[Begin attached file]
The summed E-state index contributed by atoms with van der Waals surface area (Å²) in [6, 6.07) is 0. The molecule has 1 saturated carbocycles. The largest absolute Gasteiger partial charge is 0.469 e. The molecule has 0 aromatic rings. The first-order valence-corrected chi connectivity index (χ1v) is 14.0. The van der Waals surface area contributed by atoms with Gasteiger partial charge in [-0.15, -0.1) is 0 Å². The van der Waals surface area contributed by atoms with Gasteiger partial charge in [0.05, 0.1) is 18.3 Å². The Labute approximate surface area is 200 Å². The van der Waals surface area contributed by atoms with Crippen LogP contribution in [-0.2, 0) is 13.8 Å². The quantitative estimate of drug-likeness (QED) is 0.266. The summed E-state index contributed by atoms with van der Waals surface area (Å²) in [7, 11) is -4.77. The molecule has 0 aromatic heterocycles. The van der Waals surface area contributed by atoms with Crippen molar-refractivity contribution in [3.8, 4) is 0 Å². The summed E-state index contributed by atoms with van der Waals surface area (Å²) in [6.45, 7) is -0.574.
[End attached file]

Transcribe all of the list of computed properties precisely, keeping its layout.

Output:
The summed E-state index contributed by atoms with van der Waals surface area (Å²) in [6, 6.07) is 0. The molecule has 1 saturated carbocycles. The largest absolute Gasteiger partial charge is 0.469 e. The molecule has 0 aromatic rings. The first-order valence-corrected chi connectivity index (χ1v) is 14.0. The van der Waals surface area contributed by atoms with Gasteiger partial charge in [-0.15, -0.1) is 0 Å². The van der Waals surface area contributed by atoms with Gasteiger partial charge in [0.05, 0.1) is 18.3 Å². The Labute approximate surface area is 200 Å². The van der Waals surface area contributed by atoms with Crippen LogP contribution in [-0.2, 0) is 13.8 Å². The quantitative estimate of drug-likeness (QED) is 0.266. The summed E-state index contributed by atoms with van der Waals surface area (Å²) in [7, 11) is -4.77. The molecule has 0 aromatic heterocycles. The van der Waals surface area contributed by atoms with Crippen molar-refractivity contribution in [3.8, 4) is 0 Å². The summed E-state index contributed by atoms with van der Waals surface area (Å²) in [6.45, 7) is -0.574.